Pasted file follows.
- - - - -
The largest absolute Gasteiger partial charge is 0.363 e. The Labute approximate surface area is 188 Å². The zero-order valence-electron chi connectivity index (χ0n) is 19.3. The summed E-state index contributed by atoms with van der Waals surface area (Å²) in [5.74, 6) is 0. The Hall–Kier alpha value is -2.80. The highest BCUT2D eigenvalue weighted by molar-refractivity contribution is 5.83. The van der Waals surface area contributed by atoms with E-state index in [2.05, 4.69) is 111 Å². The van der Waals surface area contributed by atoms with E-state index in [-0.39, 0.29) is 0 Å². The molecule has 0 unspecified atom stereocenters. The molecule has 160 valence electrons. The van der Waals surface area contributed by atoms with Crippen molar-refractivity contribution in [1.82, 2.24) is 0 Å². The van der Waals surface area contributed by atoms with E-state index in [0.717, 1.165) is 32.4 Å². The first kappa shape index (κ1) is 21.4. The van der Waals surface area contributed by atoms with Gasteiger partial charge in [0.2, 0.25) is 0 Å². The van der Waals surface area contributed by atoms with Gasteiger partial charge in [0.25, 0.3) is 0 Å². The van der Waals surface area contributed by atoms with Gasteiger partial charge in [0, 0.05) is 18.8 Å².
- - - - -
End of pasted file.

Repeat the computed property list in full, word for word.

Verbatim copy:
The largest absolute Gasteiger partial charge is 0.363 e. The Labute approximate surface area is 188 Å². The zero-order valence-electron chi connectivity index (χ0n) is 19.3. The summed E-state index contributed by atoms with van der Waals surface area (Å²) in [5.74, 6) is 0. The Hall–Kier alpha value is -2.80. The highest BCUT2D eigenvalue weighted by molar-refractivity contribution is 5.83. The van der Waals surface area contributed by atoms with E-state index in [2.05, 4.69) is 111 Å². The van der Waals surface area contributed by atoms with E-state index in [-0.39, 0.29) is 0 Å². The molecule has 0 unspecified atom stereocenters. The molecule has 160 valence electrons. The van der Waals surface area contributed by atoms with Crippen molar-refractivity contribution in [1.82, 2.24) is 0 Å². The van der Waals surface area contributed by atoms with E-state index in [0.717, 1.165) is 32.4 Å². The first kappa shape index (κ1) is 21.4. The van der Waals surface area contributed by atoms with Gasteiger partial charge in [0.2, 0.25) is 0 Å². The van der Waals surface area contributed by atoms with Gasteiger partial charge in [0.25, 0.3) is 0 Å². The van der Waals surface area contributed by atoms with Gasteiger partial charge in [0, 0.05) is 18.8 Å².